There's something captivating about the sight of an abandoned architectural structure. Whether it be from modern times or ages past, slightly damaged or left in ruins, it stands as evidence of our presence on this planet, and once vacated and surrendered to the natural elements, it's jarring how quickly our earth begins the process of claiming the man-made structure for its own. Art depicting such subject matter, whether those scenes be real or imagined, rendered by hand or photographed, have always held a special appeal and will continue to attract admirers.
In preparation for today's Art for the Month of June installment, I found myself torn between two works and which one I wanted to use. Well, why not just feature them both? I'm sure you don't mind. The first is Thomas Hiram Hotchkiss's Torre di Schiavi, located in the Smithsonian American Art Museum, and the second is John Linton Chapman's The Appian Way, located in the Brooklyn Museum of Art. Both works were painted by Americans and depict ancient Roman ruins in Italy. Many 19th century American painters looked to Europe for landscape scenes which they knew would be littered with traces of past civilizations. I guess the beautiful, vast landscape of their homeland just wasn't tarnished enough for their liking!
In contrast to Caspar David Friedrich's gothic approach to his medieval cathedrals, I like how these two works feel less stylized aren't completely engulfed in shadow. As much as I enjoy Friedrich, his paintings are so heavy in atmosphere that the structures feel secondary. For the purpose of supplying a more natural rendering of its subject, I prefer the straight-forward approach offered by Hotchkiss and Chapman. They almost resemble postcards, which is not surprising considering photographic studies were undoubtedly used as reference.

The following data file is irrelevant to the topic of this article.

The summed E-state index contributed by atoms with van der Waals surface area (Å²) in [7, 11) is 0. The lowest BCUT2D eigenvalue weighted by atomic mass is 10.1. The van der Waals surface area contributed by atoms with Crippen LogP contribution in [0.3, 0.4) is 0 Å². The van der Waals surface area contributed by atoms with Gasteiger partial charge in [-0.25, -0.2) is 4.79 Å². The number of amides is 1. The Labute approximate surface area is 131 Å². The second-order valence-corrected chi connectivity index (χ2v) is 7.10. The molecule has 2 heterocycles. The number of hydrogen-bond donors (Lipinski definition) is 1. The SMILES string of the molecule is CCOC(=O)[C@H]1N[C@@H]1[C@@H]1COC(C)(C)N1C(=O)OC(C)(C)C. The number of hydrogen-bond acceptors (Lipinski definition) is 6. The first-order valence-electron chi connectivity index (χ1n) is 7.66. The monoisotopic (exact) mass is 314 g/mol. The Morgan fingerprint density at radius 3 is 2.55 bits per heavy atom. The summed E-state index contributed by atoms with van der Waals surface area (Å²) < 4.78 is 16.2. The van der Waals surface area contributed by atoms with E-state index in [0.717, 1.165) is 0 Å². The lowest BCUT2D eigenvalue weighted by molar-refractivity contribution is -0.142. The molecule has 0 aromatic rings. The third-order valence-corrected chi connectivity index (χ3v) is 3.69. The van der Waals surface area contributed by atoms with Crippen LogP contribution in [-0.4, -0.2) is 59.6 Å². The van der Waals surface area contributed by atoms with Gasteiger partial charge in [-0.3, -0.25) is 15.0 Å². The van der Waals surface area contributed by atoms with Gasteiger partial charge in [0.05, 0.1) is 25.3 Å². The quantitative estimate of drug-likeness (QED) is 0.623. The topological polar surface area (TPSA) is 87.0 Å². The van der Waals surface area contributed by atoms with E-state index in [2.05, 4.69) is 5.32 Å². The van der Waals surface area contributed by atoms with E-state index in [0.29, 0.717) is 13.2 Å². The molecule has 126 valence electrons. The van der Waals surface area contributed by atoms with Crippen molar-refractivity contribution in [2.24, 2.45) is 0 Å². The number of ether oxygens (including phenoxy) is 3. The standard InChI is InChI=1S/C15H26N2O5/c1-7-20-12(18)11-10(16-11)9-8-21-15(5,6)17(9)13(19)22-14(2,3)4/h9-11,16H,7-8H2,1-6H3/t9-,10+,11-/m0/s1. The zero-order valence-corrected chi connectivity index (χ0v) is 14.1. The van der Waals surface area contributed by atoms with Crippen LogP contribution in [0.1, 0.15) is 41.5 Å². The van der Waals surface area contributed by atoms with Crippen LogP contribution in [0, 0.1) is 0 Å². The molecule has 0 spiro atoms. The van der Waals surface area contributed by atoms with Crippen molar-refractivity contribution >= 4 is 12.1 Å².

Another item I must address is capriccio, a genre of painting which originated in the 18th century and focused exclusively on imaginary, fanciful architectural composites. It was not uncommon for such works to also feature ruins, usually lifted from roman structures. Perhaps the most well-known artist to work in this style was French painter Hubert Robert, though the genre was pioneered by Italians Marco Ricci and Giovanni Paolo Panini. Being aware that such scenes are imaginary, might that impact the way it's experienced by the viewer?
Furthermore, should Torre di Schiavi and Appian Way be accepted as completely accurate depictions of each site as witnessed by the painter? Perhaps certain variables were either added or extracted for artistic effect. That extravagant mosaic shown in Torre di Schiavi was actually inserted by Hotchkiss, though it was based on an actual painting from a recently excavated roman bath. How much alteration is too much? And does it really matter if the work was only intended as a simple study? Should it be considered a "timeless" portrayal or a serious document of scene at that specific point in history? Perhaps he removed the visitor center as well.
Either way, both of these works are absolutely striking when up close. I hope you'll appreciate the details behind the cut.
Details for Torre di Schiavi
Details for The Appian Way